Joe Barrett is a superb narrator of a tale that demands both the pathos and the incredulity that his voice brings to its task. Bowden has not majored on the loss of faith in the war that Hue nourished back home in America. His concern is for the grunt, for the Front volunteer, and for the civilian whose family has perished under American bombardment or the vicious Viet Cong/NVA purging. The author unfailingly tells his military tales from the ground up, piecing together the larger picture only when concrete human experience on the ground has been sufficiently honored. Barrett is his accomplice, riveting the listener’s attention on the sheer nonsensical agony of it all. Still, all that this tragedy would mean for American involvement in the war is but a stone’s throw away, as Bowden’s slightly a-kilter subtitle suggests.

There are, as I’ve noted, other ways to tell the story of Hue, 1968, some more sympathetic to Westmoreland and his ‘MACV’. But if you appreciate a well-told audio book where author and narrator work hand-in-glove, begin here.

 

 

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51IhkcLbNKLGary Bray does the men and women who served in Vietnam a sizable favor by telling calmly the complicated story of their service, their war, their ‘this is what we did’. The ingredients of this story could make a lesser man scream, throw dirt in the air, or weep quietly in the corner.

But then we who were too young or too far away from the riverine humidity of that war would flinch and not hear.

As Bray’s title indicates, he served the same platoon that shortly prior to his arrival had been caught up in what we abbreviate—again, from our distance—as the My Lai Massacre. That horror is not a centerpiece of Bray’s narrative, but the tales he tells about a new and different kind of war provide at least a context for consciences dulled and warriors run amok.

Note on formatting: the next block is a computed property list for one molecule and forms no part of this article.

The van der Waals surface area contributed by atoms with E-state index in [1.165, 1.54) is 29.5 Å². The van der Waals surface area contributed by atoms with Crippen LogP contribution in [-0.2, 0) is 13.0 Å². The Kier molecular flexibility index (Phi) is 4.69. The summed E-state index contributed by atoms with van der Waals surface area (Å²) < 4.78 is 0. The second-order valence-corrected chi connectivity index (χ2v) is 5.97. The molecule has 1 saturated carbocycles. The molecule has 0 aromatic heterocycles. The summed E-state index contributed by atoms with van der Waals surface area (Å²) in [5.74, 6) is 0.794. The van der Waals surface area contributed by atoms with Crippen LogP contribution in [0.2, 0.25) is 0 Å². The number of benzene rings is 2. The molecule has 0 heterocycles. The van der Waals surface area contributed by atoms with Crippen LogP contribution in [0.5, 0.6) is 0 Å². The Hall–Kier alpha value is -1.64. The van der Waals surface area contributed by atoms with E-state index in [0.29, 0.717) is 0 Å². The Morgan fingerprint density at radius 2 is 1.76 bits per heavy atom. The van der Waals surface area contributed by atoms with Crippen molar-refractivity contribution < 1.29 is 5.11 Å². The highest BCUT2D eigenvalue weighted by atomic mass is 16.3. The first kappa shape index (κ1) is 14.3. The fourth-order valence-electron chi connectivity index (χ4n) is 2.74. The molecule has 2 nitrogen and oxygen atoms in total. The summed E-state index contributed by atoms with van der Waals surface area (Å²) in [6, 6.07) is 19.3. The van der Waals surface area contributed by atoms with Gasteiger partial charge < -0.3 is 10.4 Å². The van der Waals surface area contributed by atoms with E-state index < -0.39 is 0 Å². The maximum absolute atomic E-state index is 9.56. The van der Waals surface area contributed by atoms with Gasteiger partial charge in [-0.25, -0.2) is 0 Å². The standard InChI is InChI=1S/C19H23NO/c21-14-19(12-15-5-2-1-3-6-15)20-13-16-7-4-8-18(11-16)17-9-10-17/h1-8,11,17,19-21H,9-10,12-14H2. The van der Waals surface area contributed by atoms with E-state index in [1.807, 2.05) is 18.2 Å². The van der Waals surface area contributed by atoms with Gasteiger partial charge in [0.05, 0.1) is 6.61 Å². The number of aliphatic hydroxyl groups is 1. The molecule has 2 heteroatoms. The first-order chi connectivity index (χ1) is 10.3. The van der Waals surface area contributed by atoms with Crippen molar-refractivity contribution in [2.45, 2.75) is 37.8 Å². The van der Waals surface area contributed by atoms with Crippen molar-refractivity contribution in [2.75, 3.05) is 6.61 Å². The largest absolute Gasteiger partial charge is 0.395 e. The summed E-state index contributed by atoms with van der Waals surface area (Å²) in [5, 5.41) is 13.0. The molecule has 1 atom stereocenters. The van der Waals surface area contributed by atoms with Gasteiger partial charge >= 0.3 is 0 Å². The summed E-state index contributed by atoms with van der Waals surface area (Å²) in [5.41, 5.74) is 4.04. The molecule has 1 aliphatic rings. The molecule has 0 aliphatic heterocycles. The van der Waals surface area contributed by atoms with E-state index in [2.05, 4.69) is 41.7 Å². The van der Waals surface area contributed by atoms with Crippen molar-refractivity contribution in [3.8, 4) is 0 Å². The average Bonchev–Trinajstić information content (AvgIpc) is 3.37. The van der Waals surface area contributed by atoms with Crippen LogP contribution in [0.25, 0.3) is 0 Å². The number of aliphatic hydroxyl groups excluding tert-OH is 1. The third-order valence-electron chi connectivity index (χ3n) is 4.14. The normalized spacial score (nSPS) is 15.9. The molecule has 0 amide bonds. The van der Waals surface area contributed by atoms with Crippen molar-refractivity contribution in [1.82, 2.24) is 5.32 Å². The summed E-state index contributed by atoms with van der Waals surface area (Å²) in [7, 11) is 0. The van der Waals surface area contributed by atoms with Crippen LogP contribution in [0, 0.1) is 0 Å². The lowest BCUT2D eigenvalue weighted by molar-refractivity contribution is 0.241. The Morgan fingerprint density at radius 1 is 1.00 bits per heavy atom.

There were many Lieutenants and uncountable tours of duty during this country’s ‘Viet Nam years’. Few have the way with words that Gary Bray brings to his craft, and so his story must register not only his own experience but must stand in for theirs as well.

Bray’s tone does not ask for our pity. It tells of a great human drama without the kinds of ‘drama’ that appeal to emotions long past the moment when they would have done anyone any good. Yet, on behalf of fellow warriors caught up in a poorly conceived conflict, he anticipates our understanding and our respect. He more than earns both.

Bray cannot rightly say why America’s young men and women died in Vietnam. But the way he brings this elegantly written work to a close shines a light on at least how one American soldier died. Here, too, the story told becomes proxy for thousands untold.

As the father of two officers (Infantry and Combat Engineering, respectively), this reader reveled in Bray’s narrative of infantry tactics, a bonus not all readers will require.

In these pages, professionalism and humility manage to speak quietly and well.

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51j-zWJ4EUL._SS300_Evelyn Monahan’s and Rosemary Neidel-Greenlee’s And if I Perish is an exceptional—I am tempted to say ‘must-read’—book for two reasons.

First, the story of U.S. Army nurses in World War II’s European theatre is largely an untold tale. Who knew that these women, for whose work almost no forethought paved the way, played such a critical role in the Allied forces’ campaigns in North Africa and Europe? Once told, the story seems both inevitable and obvious. Yet it is alarming how much one can read about and ponder World War II history without ever giving a thought to the nurses who saved so many lives and provided final comfort to those whose bodies could not be repaired.

Second, the story is told in exceptional style. The authors weave in military strategy in unexpected volume, which provides a welcome context for the self-sacrificing labor of this nearly all-volunteer cadre of frontline nurses. One of the book’s virtues is that it is not a ‘soft’ history over against the ‘hard’ history of soldiers and generals. The result is compelling history and a very fine read.

I purchased and read this book as a small means of honoring the legacy of a nurse from my Pennsylvania hometown who died on the Anzio Beachhead. The poignantly tragic way in which Carrie Sheetz and too many others perished is told movingly in these pages.

Others lived, who perhaps reluctantly and nearly always self-effacingly relieved themselves of the burden they carried in late-in-life interviews with the authors.